(Sep. 30, 2023) — CHATTANOOGA, Tenn., Saturday, Sept. 30, 2023 — The Tennessee supreme court is refusing to consider a legal challenge to its off-the-books internal privilege tax that it applies upon nonlawyer appellants seeking review of their cases.
The F$550 litigation privilege tax due in seven days to get a hearing by right in a criminal case applies to attorneys who exercise the privilege of being able to do business in courtrooms. The halls of justice are public property and unavailable for use in anyone’s private business. But the court gives permission to use the courtrooms by extending the privilege that is the armature of an attorney’s profession, his law license, and also demanding lawyer privilege taxes payable in every action.
But Arthur Jay Hirsch is not an attorney. He is a private tradesman, a 73-year-old bachelor and legal scholar known as “Fiddle Man of Lawrence County” for his gospel tunes in jails and nursing homes. He is petitioning to overturn a conviction in a suspended driver license case. He is unwilling to submit to the hefty, up-front litigation privilege tax demanded from the court of criminal appeals in Nashville, the invoice marked in bright red letters as due in seven days under threat of dismissal of the case.
“The supreme court denied my mandatory judicial notice,” Mr. Hirsch says. “They won’t take notice. *** I asked for a ruling on my constitutional challenge.That was in the title of the caption of my document. That was in there. They said they’ve already given a ruling. That’s a lie. They never gave me a ruling.
This dismissal order lets the supreme court keep running a tax scheme against the public without the court making a legal defense for it via a public-facing opinion. (Photo Arthur Jay Hirsch)
“They said they denied my request for a rehearing. I never had a hearing set with them. So it’s all lies. So they said, ‘Upon due consideration, both of his last filings are denied per curiam.’ Not one time have they addressed the challenge to the rule, nor the unconstitutional misapplication” of a tax on nonlawyers. “Not once. Not a word. Not in the trial court. Not in the appellate court, not in the supreme court. I made it real clear to the supreme court that the premier issue is the right that we have to the administration of justice without sale. And this tax. Oh, and they threatened me, and they said Mr.Hirsch has to pay the tax which will be executed or enforced; it’s a threat. Pay up or else.”
Key in Mr. Hirsch’s demand for relief as an impoverished appellant unwilling to petition for writ in forma pauperis, is a 1976 supreme court ruling. After stating that a chancery court cannot rule on the validity of a supreme court rule, the court says that there is always a remedy to challenge any rule “deemed to be arbitrary, illegal or improvident.”
This Court welcomes the continuing criticisms of its Rules. They never become final, and are always subject to change. We solicit advice and suggestions from the Bench and Bar for their improvement. When any individual deems any Rule of Court to be objectionable from any standpoint, it is his privilege to petition the Court for its elimination or modification. Indeed, it is the duty of the solicitors at the Bar of this Court to make suggestions and recommendations on the orderly administration of the appellate judicial process.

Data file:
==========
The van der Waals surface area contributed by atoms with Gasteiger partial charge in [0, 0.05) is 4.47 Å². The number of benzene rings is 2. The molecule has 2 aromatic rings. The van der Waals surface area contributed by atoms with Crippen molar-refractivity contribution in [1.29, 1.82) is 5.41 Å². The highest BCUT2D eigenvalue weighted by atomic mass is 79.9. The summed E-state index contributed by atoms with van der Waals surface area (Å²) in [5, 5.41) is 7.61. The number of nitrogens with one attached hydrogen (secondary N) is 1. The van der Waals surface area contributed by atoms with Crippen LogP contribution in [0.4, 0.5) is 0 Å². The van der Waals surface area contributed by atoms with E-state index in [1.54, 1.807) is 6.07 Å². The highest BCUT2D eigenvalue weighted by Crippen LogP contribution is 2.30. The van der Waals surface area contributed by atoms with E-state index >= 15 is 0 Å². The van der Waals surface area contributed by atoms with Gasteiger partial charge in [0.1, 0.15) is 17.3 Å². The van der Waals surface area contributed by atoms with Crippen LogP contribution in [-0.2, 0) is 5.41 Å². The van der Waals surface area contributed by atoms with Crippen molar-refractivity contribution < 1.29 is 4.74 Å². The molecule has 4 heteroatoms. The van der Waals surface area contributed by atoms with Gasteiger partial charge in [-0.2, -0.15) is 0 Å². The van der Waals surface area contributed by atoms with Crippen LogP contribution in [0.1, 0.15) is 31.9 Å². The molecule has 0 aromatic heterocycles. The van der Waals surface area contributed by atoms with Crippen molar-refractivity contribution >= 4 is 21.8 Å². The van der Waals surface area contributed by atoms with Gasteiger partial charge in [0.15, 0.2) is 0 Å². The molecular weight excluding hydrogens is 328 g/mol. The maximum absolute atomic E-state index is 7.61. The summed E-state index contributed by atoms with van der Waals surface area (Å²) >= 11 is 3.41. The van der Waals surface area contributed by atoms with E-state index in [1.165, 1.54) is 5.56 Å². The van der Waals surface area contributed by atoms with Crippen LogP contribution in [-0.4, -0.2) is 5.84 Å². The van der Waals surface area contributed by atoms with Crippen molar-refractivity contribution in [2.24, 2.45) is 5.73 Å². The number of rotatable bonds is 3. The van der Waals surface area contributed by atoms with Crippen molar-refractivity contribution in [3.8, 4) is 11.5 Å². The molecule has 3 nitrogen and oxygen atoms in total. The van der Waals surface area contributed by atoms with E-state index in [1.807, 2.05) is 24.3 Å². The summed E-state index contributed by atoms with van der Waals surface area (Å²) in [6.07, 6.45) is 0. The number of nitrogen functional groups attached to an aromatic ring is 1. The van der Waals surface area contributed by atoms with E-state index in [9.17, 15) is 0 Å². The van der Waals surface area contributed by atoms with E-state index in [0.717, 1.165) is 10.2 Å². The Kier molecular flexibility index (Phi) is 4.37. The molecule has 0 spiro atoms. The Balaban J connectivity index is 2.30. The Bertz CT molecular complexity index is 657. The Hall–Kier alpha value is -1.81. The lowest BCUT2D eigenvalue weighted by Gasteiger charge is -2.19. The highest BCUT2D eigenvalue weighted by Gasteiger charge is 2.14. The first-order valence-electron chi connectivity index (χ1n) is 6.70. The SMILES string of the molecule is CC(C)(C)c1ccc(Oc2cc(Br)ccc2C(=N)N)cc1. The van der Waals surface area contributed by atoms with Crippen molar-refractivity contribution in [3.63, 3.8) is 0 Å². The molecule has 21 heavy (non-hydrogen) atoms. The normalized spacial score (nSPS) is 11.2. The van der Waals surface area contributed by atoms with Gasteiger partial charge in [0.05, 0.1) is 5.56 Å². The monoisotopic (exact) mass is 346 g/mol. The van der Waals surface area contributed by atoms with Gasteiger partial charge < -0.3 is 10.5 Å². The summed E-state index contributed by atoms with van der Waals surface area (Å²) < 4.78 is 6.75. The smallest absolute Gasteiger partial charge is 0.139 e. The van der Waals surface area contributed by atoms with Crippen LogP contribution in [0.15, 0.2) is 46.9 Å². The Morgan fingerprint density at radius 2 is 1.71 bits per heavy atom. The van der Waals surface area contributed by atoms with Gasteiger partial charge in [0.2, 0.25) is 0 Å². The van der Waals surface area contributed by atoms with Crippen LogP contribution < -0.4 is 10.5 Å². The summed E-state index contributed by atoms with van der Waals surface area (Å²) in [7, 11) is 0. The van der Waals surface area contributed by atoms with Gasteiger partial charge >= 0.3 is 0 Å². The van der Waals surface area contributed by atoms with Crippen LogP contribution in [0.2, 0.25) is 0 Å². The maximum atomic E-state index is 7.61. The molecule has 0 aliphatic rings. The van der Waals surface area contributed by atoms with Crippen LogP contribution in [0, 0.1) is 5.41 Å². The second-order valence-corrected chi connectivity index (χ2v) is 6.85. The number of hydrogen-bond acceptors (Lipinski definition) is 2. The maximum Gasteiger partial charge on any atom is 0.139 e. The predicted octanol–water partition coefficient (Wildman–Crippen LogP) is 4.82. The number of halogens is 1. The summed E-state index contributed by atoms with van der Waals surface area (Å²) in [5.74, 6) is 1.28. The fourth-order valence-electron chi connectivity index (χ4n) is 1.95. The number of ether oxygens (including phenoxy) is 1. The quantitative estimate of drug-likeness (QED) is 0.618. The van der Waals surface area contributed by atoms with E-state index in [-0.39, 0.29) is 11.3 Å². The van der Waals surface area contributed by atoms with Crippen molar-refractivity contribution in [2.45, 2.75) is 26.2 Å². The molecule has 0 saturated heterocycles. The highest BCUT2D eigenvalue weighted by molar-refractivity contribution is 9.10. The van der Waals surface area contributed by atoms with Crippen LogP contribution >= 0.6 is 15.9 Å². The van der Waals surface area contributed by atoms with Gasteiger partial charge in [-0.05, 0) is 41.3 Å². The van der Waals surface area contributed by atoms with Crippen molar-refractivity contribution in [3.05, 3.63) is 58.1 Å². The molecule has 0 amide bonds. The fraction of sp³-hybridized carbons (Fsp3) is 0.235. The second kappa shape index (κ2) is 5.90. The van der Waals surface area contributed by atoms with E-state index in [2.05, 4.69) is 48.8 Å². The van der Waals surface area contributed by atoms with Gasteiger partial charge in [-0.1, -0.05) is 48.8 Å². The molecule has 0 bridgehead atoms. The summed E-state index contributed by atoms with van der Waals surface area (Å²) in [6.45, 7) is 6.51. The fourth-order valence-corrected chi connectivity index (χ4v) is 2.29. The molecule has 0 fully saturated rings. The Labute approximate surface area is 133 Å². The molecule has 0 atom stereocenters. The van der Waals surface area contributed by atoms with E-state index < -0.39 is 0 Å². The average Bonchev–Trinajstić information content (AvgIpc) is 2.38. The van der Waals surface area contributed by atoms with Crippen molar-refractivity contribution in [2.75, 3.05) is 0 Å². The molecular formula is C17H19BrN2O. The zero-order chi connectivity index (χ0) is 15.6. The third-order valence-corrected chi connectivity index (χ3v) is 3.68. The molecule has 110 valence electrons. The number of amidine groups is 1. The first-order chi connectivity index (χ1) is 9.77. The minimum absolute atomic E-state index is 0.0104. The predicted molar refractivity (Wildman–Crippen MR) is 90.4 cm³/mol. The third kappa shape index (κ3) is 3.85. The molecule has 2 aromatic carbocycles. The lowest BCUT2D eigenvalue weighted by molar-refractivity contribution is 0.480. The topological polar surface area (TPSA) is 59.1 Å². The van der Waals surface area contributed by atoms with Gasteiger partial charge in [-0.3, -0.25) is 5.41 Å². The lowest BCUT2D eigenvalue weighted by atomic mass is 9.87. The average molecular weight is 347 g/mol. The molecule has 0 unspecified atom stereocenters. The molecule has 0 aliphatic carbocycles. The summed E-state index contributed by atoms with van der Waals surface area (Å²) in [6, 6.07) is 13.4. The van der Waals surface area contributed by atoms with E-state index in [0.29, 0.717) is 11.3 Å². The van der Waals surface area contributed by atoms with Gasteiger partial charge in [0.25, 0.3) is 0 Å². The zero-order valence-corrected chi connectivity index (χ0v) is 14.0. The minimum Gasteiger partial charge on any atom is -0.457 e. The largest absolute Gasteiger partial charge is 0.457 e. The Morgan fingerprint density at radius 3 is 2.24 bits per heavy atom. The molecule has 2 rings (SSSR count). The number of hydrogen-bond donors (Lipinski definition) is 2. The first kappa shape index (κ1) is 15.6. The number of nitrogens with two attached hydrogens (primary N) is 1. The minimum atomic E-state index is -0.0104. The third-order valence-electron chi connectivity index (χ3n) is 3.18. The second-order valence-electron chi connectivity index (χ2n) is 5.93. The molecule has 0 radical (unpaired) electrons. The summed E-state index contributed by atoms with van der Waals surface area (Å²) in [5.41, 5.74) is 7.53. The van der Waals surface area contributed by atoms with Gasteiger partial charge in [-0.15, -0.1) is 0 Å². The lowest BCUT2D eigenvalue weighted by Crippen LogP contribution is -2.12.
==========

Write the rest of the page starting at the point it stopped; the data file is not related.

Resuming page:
Barger v. Brock, 535 S.W.2d 337, 342 (Tenn. 1976)
Mr. Hirsch says the privilege tax is double taxation and violates the Tennessee constitution which guarantees that justice is administered without “sale, denial or delay” (Tenn. const. art. I § 17).
All legal authorities cited by Mr. Hirsch in his petition documents are rejected by the court, Mr. Hirsch says in a release. “That is, both the state and federal constitutions, the Tennessee rules of evidence, state statutes and controlling Tennessee and federal court decisions. Mr. Hirsch says he’ll appeal to the U.S. Supreme Court for justice. “The rule of law is no more.”
On Sept. 27, Mr. Hirsch says, the court of criminal appeals dismissed his case for nonpayment. “We’ve been so nice to you,” he says, paraphrasing the order, “‘We’ve given you all this time to pay the F$550, and we’ve extended it. We know you are pro se, and you gonna have to pay. We’re dismissing your case.’ So it’s over. Goodbye.” Mr. Hirsch says the lower court’s acting first pre-empted the supreme court.
The 6-year-old case Mr. Hirsch is appealing is in defense of his right to communicate and travel by car, with the local courts refusing to consider a detailed memo by attorney general lawyer Janet Kleinfelter that no records exist in Tennessee that Mr. Hirsch applied for a driver license, though the charge was that he was “driving on suspended.”
David Tulis is live on the air weekdays 7 a.m. to 11 a.m. on NoogaRadio 96.9 FM and other NoogaRadio Network stations, covering local economy and free markets in Chattanooga and beyond. Nothing here is legal advice; if you want legal advice, find a law firm downtown or on another planet — where the law actually matters.